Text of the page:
Evidence - The Layover EP

posted Friday November 28 ,2008 at 12:35PM CST | 0 comments

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It may not be a classic, but there isn't much to gripe on here. Whereas layovers can usually be dreadful, as we established earlier, this one manages to be an enjoyable one.

Layovers can be horrible. There's tons of waiting and that can be rough for the impatient. But breaks can also be a great way to relax, think and enjoy the leisure. For Evidence [click to read], this Layover comes in the form of his new EP and it encompasses the title in a manner that befits the experience. It's a break between albums and a time to appreciate the rain and shine of life.

Off the jump, Evidence sets a tone reminiscent of his Weatherman LP. The production is spotless as ever, thanks in part to the assistance of veteran DJ Premier go-to-man for engineering/mixing, Eddie Sancho. Khrysis [click to read] unleashes death tones ("For Whom the Bell Tolls" [click to listen]) and DJ Babu [click to read] provides the best of what made Dilated Peoples so loved ("Rain or Shine"). Ev's Step Brother, The Alchemist, drops his smooth head bangers ("So Fresh," "To Be Determined" and "The Far Left") while simultaneously building anticipation for their upcoming joint project. Sid Roams add a Detox of a beat ("Solitary Confinement") and Evidence assists himself with ill samples ("Don't Hate") and the piano laden closer ("The Cold Weather"). Impeccable sound and great contributions combine for a solid production team effort.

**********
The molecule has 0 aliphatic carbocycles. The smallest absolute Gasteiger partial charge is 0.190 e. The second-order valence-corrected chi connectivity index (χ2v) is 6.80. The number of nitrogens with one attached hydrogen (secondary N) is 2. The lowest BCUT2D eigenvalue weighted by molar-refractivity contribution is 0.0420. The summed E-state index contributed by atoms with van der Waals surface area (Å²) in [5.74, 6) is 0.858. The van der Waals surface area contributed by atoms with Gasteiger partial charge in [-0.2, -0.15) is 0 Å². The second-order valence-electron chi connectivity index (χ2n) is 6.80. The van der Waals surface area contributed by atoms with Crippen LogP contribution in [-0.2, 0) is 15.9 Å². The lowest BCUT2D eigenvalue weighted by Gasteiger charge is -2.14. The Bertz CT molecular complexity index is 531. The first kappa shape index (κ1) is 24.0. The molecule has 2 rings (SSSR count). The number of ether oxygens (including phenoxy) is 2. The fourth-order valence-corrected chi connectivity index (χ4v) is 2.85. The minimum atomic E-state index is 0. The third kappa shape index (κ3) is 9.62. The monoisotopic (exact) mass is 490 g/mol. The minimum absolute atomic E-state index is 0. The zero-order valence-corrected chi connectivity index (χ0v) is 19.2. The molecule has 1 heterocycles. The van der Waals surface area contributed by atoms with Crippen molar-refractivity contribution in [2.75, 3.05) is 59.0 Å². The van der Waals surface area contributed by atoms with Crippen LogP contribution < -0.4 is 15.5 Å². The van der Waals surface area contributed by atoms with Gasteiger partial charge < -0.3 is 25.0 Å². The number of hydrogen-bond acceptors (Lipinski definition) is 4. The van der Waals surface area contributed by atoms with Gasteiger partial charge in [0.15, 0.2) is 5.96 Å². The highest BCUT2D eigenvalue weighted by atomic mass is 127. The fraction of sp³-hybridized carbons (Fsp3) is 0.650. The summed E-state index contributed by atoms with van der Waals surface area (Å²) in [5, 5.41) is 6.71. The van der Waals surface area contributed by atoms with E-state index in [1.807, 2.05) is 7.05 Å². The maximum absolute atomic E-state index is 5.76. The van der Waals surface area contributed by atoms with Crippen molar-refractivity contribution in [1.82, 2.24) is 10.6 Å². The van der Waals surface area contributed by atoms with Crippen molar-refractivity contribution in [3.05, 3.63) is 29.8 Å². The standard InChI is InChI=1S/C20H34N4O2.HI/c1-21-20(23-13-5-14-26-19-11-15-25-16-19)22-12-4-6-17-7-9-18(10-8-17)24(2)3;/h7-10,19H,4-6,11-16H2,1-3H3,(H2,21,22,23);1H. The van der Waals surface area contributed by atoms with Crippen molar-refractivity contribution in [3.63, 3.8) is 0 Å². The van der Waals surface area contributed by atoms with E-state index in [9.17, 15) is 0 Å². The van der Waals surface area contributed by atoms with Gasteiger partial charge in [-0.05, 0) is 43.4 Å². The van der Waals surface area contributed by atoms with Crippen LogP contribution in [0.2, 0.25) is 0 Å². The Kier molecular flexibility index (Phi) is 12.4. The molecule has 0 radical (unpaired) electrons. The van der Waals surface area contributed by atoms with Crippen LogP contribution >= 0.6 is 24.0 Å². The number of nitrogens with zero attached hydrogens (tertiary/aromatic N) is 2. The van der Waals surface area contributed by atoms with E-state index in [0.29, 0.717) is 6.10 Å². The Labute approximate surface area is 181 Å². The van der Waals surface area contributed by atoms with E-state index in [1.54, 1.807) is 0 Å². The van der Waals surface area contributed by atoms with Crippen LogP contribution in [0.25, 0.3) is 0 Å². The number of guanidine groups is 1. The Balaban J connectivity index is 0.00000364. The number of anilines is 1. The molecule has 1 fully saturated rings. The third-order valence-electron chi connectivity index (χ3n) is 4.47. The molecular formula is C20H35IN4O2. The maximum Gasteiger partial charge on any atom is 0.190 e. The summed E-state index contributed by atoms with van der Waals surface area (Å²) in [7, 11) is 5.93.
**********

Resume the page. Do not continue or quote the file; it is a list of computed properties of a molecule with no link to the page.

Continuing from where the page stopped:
The help comes in other ways, also. will.i.am [click to read], Phonte [click to read] and the scene stealing Blu [click to read] drop verses to match the haunting bell chimes on the instrumental ("For Whom the Bell Tolls"). Defari gives no reason to hate ("Don't Hate") and The Alchemist gets into the booth to match flows with Fashawn [click to read ] ("The Far Left"). Elzhi [click to read] and Aloe Blacc ("To Be Determined") add their touches to enhance an already impressive roster of guests. But, when Ev spits solo, there's still much to praise. When alone on "Solitary Confinement," he finds time to explain his dream to escape from pain and "The Cold Weather" shows his displeasure with the state of Hip Hop. Later, he boldly faces the loss of his mother on "Rain or Shine" with meditative rhymes.

"Nothing ever really went wrong/ Until the one that raised me was the one that's gone/ It's funny how strength comes in different forms/ Some embrace they faith, others weather storms/ Others tell themselves that the pain moves on/ I saw the clouds move in, and when it did, they poured/ I push away the pain/ It's the sun and the rain/ Rain or shine, I got my umbrella/ I said there's none better/ I'ma see you again/ It's worth to listen. A woman's worth is worth everything."

Even the harshest critic of Mr. Slow Flow's unhurried delivery can understand that the combination of ill rhymes and beats is hard to critique. With low miscues and few flaws, the album draws from pain and joy to create a balanced EP. It may not be a classic, but there isn't much to gripe on here. Whereas layovers can usually be dreadful, as we established earlier, this one manages to be an enjoyable one.

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